Historical Foundations of Entrepreneurship Research
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Historical Foundations of Entrepreneurship Research

Edited by Hans Landström and Franz T. Lohrke

This book historicizes entrepreneurship research, its primary thesis being ‘history matters’. Expert contributors discuss the field’s long history and explore whether it has developed a mature and comprehensive knowledge base. The intellectual roots of several important theories are then examined in depth because, as entrepreneurship research has become more theory driven, and scholars have borrowed theories from many different fields, it becomes increasingly important to understand their origin. Finally, the book demonstrates how economic history research (for example, the historical and institutional context of entrepreneurial behaviour) can contribute to our understanding of entrepreneurship.
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Chapter 16: Culture, Opportunity and Entrepreneurship in Economic History: The Case of Britain in the Twentieth Century

Andrew Godley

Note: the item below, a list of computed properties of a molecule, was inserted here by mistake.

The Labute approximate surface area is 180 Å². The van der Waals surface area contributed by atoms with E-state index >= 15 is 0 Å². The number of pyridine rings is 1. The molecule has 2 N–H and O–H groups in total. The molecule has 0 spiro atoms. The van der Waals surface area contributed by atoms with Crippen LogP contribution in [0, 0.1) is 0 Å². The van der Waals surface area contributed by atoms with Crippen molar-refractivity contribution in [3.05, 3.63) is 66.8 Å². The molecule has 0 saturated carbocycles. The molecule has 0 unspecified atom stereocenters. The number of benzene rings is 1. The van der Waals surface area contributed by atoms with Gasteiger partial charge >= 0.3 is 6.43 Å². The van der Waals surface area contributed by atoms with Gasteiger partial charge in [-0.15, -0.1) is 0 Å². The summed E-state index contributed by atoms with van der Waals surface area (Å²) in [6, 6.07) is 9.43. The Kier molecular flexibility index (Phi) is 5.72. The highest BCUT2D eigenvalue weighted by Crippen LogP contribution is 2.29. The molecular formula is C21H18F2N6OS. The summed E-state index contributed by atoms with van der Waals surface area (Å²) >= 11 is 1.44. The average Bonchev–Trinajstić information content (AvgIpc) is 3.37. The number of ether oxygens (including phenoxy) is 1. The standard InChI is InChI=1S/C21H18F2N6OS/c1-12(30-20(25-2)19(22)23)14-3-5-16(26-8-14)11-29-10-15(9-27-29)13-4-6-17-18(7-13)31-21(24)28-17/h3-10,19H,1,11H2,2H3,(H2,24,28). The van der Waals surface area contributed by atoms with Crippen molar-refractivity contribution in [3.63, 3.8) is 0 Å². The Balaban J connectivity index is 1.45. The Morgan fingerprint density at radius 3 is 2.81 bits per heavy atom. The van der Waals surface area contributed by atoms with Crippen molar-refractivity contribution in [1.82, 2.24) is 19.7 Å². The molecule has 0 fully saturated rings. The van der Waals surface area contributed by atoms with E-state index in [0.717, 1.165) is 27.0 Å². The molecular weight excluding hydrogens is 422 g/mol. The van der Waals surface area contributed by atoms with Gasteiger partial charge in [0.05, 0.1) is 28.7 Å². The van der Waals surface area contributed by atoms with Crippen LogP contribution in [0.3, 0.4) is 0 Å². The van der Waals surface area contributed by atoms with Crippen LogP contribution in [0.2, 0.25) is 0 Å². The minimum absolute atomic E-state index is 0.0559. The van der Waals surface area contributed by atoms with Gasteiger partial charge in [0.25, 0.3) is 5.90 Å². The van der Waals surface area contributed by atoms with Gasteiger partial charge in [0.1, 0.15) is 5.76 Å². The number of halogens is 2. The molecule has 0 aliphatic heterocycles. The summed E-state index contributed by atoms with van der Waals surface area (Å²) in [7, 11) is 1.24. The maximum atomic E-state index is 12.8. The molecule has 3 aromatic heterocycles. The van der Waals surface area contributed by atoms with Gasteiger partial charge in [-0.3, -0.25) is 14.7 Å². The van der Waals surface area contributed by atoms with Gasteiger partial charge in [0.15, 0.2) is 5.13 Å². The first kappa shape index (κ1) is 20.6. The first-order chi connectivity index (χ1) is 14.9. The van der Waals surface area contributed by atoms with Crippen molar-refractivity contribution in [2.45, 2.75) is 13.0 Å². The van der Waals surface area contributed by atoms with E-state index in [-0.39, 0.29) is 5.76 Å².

Andrew Godley INTRODUCTION For much of the twentieth century, Britain was thought to be imbued with an antientrepreneurial culture (Aldcroft, 1964). From the aftermath of the First World War until the late 1990s, economic performance was viewed as disappointing and entrepreneurial inadequacies were first to be blamed. The concerns were exaggerated because of the legacy of being the first industrial nation. It is this remarkable juxtaposition of both exceptional entrepreneurial success and subsequent entrepreneurial failure that makes the case of British entrepreneurial culture in the twentieth century so important to any wider understanding of the relationship between culture and entrepreneurship today. In 1900 British firms enjoyed a 35 per cent share of the global trade in manufactured products, when Britain had less than 2 per cent of the world’s population. This economic success was the foundation of global political power. Power brought rewards for Britons in the early twentieth century, most obviously among the entrepreneurial and capitalist classes. In 1913 the richest 0.1 per cent of Britons received over 12 per cent of the nation’s income! Economic success had emerged through Britain’s early dominance of world textiles markets – cotton and woollen – and then the iron and steel industry, coal, shipbuilding and other pre-mass production forms of mechanical engineering, the so-called the ‘staple’ industries. But by the beginning of the twentieth century, British economic success was increasingly tied to investments in overseas markets (Matthews et al., 1982; Atkinson 2002). It is these two themes – of specialization in the staple industries and...

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